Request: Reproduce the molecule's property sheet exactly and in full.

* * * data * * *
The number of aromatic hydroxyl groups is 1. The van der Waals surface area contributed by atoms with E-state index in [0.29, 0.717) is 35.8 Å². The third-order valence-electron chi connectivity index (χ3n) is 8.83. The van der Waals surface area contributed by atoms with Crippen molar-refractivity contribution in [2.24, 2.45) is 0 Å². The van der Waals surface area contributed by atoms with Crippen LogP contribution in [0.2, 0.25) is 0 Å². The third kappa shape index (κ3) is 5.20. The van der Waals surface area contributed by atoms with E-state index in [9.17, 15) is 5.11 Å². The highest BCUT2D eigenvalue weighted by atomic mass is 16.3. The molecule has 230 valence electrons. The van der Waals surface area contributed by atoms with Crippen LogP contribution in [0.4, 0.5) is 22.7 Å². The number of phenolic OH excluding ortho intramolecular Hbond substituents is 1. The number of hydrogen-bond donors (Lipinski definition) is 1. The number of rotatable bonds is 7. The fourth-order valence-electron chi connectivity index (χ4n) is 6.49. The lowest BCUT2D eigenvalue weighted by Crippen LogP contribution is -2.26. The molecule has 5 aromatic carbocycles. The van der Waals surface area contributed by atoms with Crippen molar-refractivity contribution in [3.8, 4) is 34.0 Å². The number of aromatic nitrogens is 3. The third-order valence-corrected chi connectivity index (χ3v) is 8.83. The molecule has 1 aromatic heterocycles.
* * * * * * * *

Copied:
The number of aromatic hydroxyl groups is 1. The van der Waals surface area contributed by atoms with E-state index in [0.29, 0.717) is 35.8 Å². The third-order valence-electron chi connectivity index (χ3n) is 8.83. The van der Waals surface area contributed by atoms with Crippen molar-refractivity contribution in [2.24, 2.45) is 0 Å². The van der Waals surface area contributed by atoms with Crippen LogP contribution in [0.2, 0.25) is 0 Å². The third kappa shape index (κ3) is 5.20. The van der Waals surface area contributed by atoms with E-state index in [9.17, 15) is 5.11 Å². The highest BCUT2D eigenvalue weighted by atomic mass is 16.3. The molecule has 230 valence electrons. The van der Waals surface area contributed by atoms with Crippen LogP contribution in [0.4, 0.5) is 22.7 Å². The number of phenolic OH excluding ortho intramolecular Hbond substituents is 1. The number of hydrogen-bond donors (Lipinski definition) is 1. The number of rotatable bonds is 7. The fourth-order valence-electron chi connectivity index (χ4n) is 6.49. The lowest BCUT2D eigenvalue weighted by Crippen LogP contribution is -2.26. The molecule has 5 aromatic carbocycles. The van der Waals surface area contributed by atoms with Crippen molar-refractivity contribution in [3.8, 4) is 34.0 Å². The number of aromatic nitrogens is 3. The third-order valence-corrected chi connectivity index (χ3v) is 8.83. The molecule has 1 aromatic heterocycles.